Many liquid milk farms will be best served by exiting liquid milk, according to Joe Patton, Teagasc, especially if they are planning on expanding post quota.

Joe was speaking at the IFA Liquid Milk Forum in Dublin last week and said that an average 80-cow herd can be expanded more easily to 120+ cows in a seasonal production system than with liquid milk.

He also said that where individual farms are producing as little as 20% of their milk under contract as liquid milk, the percentage of milk going into liquid milk would further decrease with post-quota herd expansion and the critical mass is not there anymore. “This could leave you with this additional complication of different calving seasons for only 15% of the milk supplied under contract. There is no realistic premium per litre that could cover the additional marginal cost in this situation.”

Such farmers, he said, would be better off in a more streamlined dairy farm. “If 50% of milk is going into liquid milk, it means you require 30% of cows calving in autumn. However, if just 15% of the milk is going into liquid milk you would only need 10% cows calving in autumn. In that case if you have 90% calving in the spring and farmers have to ask themselves ’what is the point of taking 10 cows out of 100 to do this? Some guys may attempt to fill these winter litres with May-calving cows but there is always a danger that this will reduce the focus on good fertility in spring.”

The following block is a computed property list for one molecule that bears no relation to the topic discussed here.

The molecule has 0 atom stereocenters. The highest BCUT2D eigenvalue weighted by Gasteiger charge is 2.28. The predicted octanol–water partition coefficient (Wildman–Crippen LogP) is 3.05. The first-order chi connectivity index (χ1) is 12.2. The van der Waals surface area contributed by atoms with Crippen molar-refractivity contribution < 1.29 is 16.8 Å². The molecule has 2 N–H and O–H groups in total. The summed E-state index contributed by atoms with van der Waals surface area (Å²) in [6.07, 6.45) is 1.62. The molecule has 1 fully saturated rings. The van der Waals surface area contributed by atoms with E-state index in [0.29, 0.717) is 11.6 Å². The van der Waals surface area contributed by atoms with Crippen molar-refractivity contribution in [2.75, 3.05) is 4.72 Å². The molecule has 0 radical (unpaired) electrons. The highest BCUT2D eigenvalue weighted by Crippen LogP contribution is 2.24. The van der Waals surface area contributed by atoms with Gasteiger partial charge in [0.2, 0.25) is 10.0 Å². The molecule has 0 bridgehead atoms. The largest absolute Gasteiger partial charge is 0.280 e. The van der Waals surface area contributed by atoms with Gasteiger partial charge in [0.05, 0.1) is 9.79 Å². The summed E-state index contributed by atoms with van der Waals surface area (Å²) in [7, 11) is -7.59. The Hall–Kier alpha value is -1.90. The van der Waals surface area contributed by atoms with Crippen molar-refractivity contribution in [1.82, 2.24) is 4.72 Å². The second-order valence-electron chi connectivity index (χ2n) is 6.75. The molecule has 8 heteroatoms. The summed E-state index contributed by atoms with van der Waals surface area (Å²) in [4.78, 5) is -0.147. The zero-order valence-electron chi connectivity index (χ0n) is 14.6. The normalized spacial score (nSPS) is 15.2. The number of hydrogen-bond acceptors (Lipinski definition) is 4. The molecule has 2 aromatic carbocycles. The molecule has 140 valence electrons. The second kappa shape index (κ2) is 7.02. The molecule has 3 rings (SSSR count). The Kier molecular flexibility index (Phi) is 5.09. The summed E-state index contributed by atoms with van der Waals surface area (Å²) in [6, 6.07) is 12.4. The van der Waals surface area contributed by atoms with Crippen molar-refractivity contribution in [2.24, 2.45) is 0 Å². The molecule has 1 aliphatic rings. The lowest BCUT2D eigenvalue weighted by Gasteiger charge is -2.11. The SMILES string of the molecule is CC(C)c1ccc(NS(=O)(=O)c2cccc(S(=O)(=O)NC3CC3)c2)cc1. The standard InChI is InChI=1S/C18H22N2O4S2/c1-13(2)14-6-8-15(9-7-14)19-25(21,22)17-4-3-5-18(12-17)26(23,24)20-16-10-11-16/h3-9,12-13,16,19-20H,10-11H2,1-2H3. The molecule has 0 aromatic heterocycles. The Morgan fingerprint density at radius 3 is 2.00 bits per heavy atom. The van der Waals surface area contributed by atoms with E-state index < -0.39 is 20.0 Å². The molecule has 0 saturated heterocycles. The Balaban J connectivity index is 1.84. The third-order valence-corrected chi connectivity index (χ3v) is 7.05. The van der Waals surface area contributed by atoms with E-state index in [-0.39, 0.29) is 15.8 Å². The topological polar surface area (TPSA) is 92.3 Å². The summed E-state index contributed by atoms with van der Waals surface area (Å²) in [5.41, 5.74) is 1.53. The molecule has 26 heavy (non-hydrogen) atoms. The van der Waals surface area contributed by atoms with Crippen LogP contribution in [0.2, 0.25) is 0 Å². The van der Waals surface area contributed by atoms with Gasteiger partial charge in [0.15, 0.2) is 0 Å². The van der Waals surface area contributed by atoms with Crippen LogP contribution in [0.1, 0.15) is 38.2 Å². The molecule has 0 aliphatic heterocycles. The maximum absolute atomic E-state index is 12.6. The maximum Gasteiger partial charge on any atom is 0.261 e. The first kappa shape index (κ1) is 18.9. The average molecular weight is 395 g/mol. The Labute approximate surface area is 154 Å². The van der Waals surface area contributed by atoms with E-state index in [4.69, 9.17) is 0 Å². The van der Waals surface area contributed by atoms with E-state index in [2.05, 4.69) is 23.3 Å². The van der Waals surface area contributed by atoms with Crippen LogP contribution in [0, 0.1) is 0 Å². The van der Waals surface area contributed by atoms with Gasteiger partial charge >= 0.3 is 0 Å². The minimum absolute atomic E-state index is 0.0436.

The main technical challenge on liquid milk farms is herd fertility. “This is a huge issue on liquid milk farms. There was a perception before that grazing block size was the main limitation for farms in the sector. But, it really only applies to a small number of producers in  particular pockets of the country. Fertility is the big issue if we are honest about it. And it means there are a lot of people in the system principally because poor herd fertilityprevents them moving to a compact seasonal calving system. Calving intervals and empty rates will remain poor if recycling cows between seasons continues to be used as a safety net. It may not be obvious day-to-day but there’s a huge hidden cost to poor fertility across the year.”

Improvements in herd fertility, he says, more often than not leads to farmers moving out of liquid milk production. “Taking control of calving pattern, by using the right genetics and management, gives you real options in terms of choice of system. It will improve herd performance and profit within a liquid system, but also gives you the choice of a simpler system in the longer term. The logical end point for many herds we’ve worked with to improve herd fertility has been to move out of liquid milk.”